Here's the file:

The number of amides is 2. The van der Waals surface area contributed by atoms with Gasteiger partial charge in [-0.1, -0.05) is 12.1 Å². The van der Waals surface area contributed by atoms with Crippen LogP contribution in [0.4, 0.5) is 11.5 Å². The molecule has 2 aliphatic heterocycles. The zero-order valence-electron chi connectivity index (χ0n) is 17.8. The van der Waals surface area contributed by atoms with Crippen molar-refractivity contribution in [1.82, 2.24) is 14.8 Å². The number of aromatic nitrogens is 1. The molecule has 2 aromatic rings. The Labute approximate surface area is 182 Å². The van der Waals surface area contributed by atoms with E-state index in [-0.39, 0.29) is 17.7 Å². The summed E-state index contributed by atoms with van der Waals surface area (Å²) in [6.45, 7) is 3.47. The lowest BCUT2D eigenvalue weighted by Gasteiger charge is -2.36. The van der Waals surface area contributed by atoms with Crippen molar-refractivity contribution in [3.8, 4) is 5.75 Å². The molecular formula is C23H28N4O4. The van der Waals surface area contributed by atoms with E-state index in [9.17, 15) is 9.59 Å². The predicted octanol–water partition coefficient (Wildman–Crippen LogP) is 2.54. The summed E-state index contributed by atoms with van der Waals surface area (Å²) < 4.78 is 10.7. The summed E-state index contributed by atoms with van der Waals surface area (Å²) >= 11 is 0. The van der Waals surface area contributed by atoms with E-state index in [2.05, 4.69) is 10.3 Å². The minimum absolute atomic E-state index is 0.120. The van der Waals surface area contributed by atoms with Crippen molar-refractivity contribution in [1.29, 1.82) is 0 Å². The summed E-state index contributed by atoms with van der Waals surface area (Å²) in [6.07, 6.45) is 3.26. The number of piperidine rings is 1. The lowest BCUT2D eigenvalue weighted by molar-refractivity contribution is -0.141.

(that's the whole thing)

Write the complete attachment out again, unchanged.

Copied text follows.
The number of amides is 2. The van der Waals surface area contributed by atoms with Gasteiger partial charge in [-0.1, -0.05) is 12.1 Å². The van der Waals surface area contributed by atoms with Crippen LogP contribution in [0.4, 0.5) is 11.5 Å². The molecule has 2 aliphatic heterocycles. The zero-order valence-electron chi connectivity index (χ0n) is 17.8. The van der Waals surface area contributed by atoms with Crippen molar-refractivity contribution in [1.82, 2.24) is 14.8 Å². The number of aromatic nitrogens is 1. The molecule has 2 aromatic rings. The Labute approximate surface area is 182 Å². The van der Waals surface area contributed by atoms with E-state index in [-0.39, 0.29) is 17.7 Å². The summed E-state index contributed by atoms with van der Waals surface area (Å²) in [6.45, 7) is 3.47. The lowest BCUT2D eigenvalue weighted by Gasteiger charge is -2.36. The van der Waals surface area contributed by atoms with Crippen molar-refractivity contribution in [3.8, 4) is 5.75 Å². The molecular formula is C23H28N4O4. The van der Waals surface area contributed by atoms with E-state index in [9.17, 15) is 9.59 Å². The predicted octanol–water partition coefficient (Wildman–Crippen LogP) is 2.54. The summed E-state index contributed by atoms with van der Waals surface area (Å²) < 4.78 is 10.7. The summed E-state index contributed by atoms with van der Waals surface area (Å²) >= 11 is 0. The van der Waals surface area contributed by atoms with E-state index in [2.05, 4.69) is 10.3 Å². The minimum absolute atomic E-state index is 0.120. The van der Waals surface area contributed by atoms with Crippen molar-refractivity contribution in [1.29, 1.82) is 0 Å². The summed E-state index contributed by atoms with van der Waals surface area (Å²) in [6.07, 6.45) is 3.26. The number of piperidine rings is 1. The lowest BCUT2D eigenvalue weighted by molar-refractivity contribution is -0.141.